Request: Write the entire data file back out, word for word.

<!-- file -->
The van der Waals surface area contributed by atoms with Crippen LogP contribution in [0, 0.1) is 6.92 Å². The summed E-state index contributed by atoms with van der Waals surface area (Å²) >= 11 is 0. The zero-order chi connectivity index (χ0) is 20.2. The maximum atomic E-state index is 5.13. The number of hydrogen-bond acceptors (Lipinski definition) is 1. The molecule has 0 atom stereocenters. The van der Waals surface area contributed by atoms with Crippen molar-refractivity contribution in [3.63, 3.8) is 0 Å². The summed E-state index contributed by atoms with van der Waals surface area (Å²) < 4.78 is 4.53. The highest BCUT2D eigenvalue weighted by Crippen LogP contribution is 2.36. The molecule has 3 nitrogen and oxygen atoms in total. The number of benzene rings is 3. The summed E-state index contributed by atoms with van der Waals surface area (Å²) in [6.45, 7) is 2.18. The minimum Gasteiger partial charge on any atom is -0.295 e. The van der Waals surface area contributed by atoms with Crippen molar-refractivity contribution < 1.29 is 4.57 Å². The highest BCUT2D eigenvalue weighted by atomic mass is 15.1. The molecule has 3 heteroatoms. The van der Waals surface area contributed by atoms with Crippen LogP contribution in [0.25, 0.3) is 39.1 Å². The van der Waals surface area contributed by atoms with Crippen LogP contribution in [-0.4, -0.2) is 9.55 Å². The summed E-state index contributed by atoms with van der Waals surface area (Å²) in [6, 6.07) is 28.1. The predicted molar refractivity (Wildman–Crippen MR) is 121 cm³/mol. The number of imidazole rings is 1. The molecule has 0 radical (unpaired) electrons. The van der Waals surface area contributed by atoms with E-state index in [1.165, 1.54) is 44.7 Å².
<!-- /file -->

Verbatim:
The van der Waals surface area contributed by atoms with Crippen LogP contribution in [0, 0.1) is 6.92 Å². The summed E-state index contributed by atoms with van der Waals surface area (Å²) >= 11 is 0. The zero-order chi connectivity index (χ0) is 20.2. The maximum atomic E-state index is 5.13. The number of hydrogen-bond acceptors (Lipinski definition) is 1. The molecule has 0 atom stereocenters. The van der Waals surface area contributed by atoms with Crippen molar-refractivity contribution in [3.63, 3.8) is 0 Å². The summed E-state index contributed by atoms with van der Waals surface area (Å²) < 4.78 is 4.53. The highest BCUT2D eigenvalue weighted by Crippen LogP contribution is 2.36. The molecule has 3 nitrogen and oxygen atoms in total. The number of benzene rings is 3. The summed E-state index contributed by atoms with van der Waals surface area (Å²) in [6.45, 7) is 2.18. The minimum Gasteiger partial charge on any atom is -0.295 e. The van der Waals surface area contributed by atoms with Crippen molar-refractivity contribution < 1.29 is 4.57 Å². The highest BCUT2D eigenvalue weighted by atomic mass is 15.1. The molecule has 3 heteroatoms. The van der Waals surface area contributed by atoms with Crippen LogP contribution in [0.25, 0.3) is 39.1 Å². The van der Waals surface area contributed by atoms with Crippen LogP contribution in [-0.4, -0.2) is 9.55 Å². The summed E-state index contributed by atoms with van der Waals surface area (Å²) in [6, 6.07) is 28.1. The predicted molar refractivity (Wildman–Crippen MR) is 121 cm³/mol. The number of imidazole rings is 1. The molecule has 0 radical (unpaired) electrons. The van der Waals surface area contributed by atoms with E-state index in [1.165, 1.54) is 44.7 Å².